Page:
“People are daft eh? You dinnae see a bird charging another bird ten seeds a week to live in one wee branch o’ its tree – they just get on wi’ living.”
That insight, by a 15 year old in response to complex explanation of how public funding is allocated, isn’t a new concept. But seeing the process of how we distribute wealth, through his eyes, in that moment, made the whole system look cumbersome and ultimately pointless.
We inhabit a public life that cages us with its bureaucracy. Where forms are filled, meetings are held, reports are submitted, every policy has a corresponding procedure, two pieces of formal identification are always required and, if your name’s not down, you’re not getting in. It doesn’t leave much time for change. The endless red-tape tethers our ideas to the ground before they get a chance to stretch their wings. By the time we get to the creative, exciting, life-changing stuff most of us have given up and no action is ever taken.
In the past, the best we could hope for was that we were aware enough to be disgusted by the impenetrable networks of power – some of us would sign petitions or write an angry letter about injustice to our local MP, a tiny minority might run for council and attempt to work from within the system. More often than not, we’d feel out of our depth and unable to see how our one voice could possibly effect change. The motivations for (and machinations of) maintaining that system are analysed far more knowledgeably by others, the point here is that it is a system the majority have quite passively accepted for some time – or at least it was until recently.
The change in the air as the Yes Scotland campaign progressed was palpable – the burgeoning feeling of hope that we, as ordinary people, had a say, that we could make Big Things Happen. We met in church halls and community centres, armed to the teeth with plans to share and information to exchange. For the first time in a long time in Fife, the community felt wholly inclusive. Social networking helped to ease the way – no one was there to say, “that’s not how we do things round here” because this was a brand new thing that we were doing and anyone could have a go.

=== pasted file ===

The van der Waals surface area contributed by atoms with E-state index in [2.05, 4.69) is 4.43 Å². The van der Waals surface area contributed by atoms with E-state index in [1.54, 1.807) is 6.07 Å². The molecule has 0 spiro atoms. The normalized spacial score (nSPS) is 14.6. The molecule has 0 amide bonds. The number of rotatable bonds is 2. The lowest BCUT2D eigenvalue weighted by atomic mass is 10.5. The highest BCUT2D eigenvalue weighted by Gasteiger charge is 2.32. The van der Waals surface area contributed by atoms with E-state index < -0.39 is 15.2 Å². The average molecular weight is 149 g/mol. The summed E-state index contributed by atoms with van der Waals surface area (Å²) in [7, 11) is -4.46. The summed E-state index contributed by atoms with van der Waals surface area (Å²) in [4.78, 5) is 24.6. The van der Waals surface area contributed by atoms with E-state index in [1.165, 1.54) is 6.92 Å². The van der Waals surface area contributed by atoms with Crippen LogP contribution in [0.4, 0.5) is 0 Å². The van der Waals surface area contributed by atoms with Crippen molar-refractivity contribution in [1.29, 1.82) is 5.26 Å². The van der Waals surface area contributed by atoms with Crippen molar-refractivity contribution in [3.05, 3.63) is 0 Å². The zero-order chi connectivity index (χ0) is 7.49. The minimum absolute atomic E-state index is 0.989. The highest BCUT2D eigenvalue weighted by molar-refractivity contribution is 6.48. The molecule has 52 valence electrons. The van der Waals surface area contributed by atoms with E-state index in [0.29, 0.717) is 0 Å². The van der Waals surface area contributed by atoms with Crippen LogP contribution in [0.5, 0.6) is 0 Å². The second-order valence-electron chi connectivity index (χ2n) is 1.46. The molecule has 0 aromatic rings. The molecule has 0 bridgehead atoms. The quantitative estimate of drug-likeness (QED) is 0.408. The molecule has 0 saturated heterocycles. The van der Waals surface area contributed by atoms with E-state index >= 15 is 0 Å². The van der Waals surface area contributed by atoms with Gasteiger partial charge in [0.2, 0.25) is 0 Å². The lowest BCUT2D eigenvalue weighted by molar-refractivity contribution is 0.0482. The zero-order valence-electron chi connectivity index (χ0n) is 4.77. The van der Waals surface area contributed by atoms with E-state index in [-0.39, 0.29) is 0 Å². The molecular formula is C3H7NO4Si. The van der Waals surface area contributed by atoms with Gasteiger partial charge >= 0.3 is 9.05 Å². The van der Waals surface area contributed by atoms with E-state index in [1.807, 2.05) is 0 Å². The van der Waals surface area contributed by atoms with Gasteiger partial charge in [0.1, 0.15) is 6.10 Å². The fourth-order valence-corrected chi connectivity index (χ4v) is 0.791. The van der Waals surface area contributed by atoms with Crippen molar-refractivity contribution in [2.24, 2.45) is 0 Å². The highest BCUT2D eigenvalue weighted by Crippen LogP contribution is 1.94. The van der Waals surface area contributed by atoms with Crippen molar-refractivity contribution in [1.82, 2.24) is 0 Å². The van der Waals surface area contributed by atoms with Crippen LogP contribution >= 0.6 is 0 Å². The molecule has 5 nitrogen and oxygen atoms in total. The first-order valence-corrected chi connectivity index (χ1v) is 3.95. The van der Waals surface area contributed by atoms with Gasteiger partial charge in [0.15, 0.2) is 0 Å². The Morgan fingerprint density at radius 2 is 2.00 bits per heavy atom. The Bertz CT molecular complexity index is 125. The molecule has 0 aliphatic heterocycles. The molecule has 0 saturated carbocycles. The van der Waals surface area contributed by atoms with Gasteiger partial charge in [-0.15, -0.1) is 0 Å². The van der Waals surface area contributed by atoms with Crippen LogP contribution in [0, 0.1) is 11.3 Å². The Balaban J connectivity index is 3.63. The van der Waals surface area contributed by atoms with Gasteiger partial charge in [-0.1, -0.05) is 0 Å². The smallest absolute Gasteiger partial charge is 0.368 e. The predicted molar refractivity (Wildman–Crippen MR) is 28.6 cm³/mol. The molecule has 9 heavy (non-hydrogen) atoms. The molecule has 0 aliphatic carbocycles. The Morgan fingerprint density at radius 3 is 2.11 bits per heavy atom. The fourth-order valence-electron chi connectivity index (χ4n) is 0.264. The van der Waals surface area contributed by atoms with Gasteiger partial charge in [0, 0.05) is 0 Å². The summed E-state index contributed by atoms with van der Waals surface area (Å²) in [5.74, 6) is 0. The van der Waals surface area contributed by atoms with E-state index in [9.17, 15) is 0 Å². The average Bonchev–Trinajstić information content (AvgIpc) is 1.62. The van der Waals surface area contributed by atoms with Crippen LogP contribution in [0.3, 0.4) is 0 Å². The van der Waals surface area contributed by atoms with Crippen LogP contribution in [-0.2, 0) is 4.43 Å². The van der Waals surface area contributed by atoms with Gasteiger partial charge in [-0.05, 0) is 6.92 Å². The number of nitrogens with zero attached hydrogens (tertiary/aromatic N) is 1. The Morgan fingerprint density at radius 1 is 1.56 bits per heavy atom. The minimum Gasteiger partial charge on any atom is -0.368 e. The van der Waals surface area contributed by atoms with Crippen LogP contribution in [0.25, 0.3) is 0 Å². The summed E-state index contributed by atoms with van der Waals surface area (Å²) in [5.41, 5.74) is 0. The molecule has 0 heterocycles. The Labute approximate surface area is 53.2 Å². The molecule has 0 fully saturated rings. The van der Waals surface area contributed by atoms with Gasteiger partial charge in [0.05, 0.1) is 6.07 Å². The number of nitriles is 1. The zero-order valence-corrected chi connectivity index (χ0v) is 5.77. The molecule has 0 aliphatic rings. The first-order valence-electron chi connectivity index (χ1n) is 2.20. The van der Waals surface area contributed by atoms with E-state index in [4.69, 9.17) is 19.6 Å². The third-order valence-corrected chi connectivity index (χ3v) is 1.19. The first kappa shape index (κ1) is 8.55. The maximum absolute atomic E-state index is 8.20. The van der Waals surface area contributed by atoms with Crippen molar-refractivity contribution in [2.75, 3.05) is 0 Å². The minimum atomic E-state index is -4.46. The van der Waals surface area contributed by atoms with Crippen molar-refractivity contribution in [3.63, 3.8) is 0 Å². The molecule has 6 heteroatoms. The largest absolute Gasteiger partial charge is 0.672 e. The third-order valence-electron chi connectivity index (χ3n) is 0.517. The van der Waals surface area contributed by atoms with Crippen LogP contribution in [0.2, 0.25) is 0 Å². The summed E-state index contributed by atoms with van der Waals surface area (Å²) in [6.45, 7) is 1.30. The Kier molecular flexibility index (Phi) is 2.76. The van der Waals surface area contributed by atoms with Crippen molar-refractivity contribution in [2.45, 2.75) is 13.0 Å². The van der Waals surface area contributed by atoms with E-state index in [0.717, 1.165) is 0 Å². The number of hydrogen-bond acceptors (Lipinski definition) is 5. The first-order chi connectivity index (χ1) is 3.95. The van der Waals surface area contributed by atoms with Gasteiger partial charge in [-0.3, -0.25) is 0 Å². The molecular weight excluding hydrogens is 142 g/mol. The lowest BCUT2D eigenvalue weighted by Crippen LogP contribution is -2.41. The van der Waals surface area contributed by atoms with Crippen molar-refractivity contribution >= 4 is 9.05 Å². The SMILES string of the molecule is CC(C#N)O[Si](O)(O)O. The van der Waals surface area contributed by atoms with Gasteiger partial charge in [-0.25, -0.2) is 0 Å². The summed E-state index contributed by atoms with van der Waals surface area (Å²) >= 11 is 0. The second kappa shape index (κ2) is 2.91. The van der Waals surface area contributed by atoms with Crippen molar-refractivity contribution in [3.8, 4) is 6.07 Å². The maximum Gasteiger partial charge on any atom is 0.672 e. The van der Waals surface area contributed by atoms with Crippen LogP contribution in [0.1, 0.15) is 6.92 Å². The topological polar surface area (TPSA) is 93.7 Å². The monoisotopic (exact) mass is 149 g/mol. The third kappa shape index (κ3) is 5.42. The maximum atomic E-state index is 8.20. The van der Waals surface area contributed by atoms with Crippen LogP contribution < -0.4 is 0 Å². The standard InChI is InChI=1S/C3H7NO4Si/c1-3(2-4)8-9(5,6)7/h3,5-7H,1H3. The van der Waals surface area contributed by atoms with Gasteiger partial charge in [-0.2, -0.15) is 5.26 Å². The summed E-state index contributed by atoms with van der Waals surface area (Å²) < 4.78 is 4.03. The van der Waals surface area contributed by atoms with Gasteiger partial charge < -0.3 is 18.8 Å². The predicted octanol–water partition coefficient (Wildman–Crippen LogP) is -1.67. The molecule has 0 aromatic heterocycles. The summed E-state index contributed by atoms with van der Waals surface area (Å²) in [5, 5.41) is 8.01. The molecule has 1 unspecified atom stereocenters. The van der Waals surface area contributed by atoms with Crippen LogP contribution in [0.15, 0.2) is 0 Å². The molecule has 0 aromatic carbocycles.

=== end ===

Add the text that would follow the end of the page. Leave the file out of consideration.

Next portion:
Friends with contacts invited activists, writers, musicians, and even shouty old socialists along to our gatherings. They became the poster boys and girls of the campaign: Robin McAlpine, Lesley Riddoch, Alan Bissett, Pat Kane, Eddie Reader, Stanley Odd, Tommy Sheridan. They shared a stage with local campaigners whose names were not so well known but whose contribution was just as respected. The result was people were inspired, informed, empowered and energised.
We took our energy to the streets and campaigned for positive change for all of Scotland’s people. It wasn’t “nationalistic fervour” as the media liked to represent it. For us it was about creating happy, hopeful and engaged communities where we all had a say and could stand united against the injustices of a me-first society. On the 18th September we Yessers were ebullient, chatting about how we were going to light the way for change. Scotland was showing the world how to have a peaceful revolution.
The devastating result that unfolded on the 19th September could have changed all that. We could have limped, embittered and down-trodden back into our homes, shut the blinds and gone back to posting pictures of our dinner on Facebook, convinced that we were beaten. That didn’t happen though. What did happen was we grieved some, then shook ourselves down and re-grouped in our meeting places. Robin McAlpine’s rallying cry of “Wipe your eyes. On your feet.” helped a lot. We consoled each other, we made brutal analyses of where we went wrong and most importantly, we recognised the wonderful network of people we had created who then moved things forward. We took flight. We did that. Us.
That is the thing to remember – it’s why we keep showing up to meetings and why our friends are joining us. We’ve seen what it can be like to take our lives into our own hands, we are hungry for the action we were ready to take together post-referendum. The only difference is, the red-tape is still there to be cut through. For that, our collective beaks are sharp and they are many.
Let’s continue to educate, agitate and organise but let’s also be sure to just get on wi’ living.